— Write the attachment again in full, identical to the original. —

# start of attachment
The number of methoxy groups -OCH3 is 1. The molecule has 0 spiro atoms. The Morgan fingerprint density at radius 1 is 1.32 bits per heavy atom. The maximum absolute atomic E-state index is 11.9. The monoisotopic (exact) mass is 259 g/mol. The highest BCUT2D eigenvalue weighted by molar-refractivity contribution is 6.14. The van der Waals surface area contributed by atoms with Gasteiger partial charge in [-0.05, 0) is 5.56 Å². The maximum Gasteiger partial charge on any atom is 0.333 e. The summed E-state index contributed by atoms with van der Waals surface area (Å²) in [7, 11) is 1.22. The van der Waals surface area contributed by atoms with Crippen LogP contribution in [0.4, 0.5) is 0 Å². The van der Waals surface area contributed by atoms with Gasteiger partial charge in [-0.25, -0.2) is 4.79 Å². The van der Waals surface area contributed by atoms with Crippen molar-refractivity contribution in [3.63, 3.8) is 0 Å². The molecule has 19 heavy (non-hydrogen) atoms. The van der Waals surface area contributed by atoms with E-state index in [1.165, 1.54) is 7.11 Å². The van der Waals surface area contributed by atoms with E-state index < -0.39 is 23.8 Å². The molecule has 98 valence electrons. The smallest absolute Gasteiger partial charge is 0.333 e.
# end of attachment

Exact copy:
The number of methoxy groups -OCH3 is 1. The molecule has 0 spiro atoms. The Morgan fingerprint density at radius 1 is 1.32 bits per heavy atom. The maximum absolute atomic E-state index is 11.9. The monoisotopic (exact) mass is 259 g/mol. The highest BCUT2D eigenvalue weighted by molar-refractivity contribution is 6.14. The van der Waals surface area contributed by atoms with Gasteiger partial charge in [-0.05, 0) is 5.56 Å². The maximum Gasteiger partial charge on any atom is 0.333 e. The summed E-state index contributed by atoms with van der Waals surface area (Å²) in [7, 11) is 1.22. The van der Waals surface area contributed by atoms with Crippen LogP contribution in [0.4, 0.5) is 0 Å². The van der Waals surface area contributed by atoms with Gasteiger partial charge in [-0.25, -0.2) is 4.79 Å². The van der Waals surface area contributed by atoms with Crippen molar-refractivity contribution in [3.63, 3.8) is 0 Å². The molecule has 19 heavy (non-hydrogen) atoms. The van der Waals surface area contributed by atoms with E-state index in [1.165, 1.54) is 7.11 Å². The van der Waals surface area contributed by atoms with E-state index < -0.39 is 23.8 Å². The molecule has 98 valence electrons. The smallest absolute Gasteiger partial charge is 0.333 e.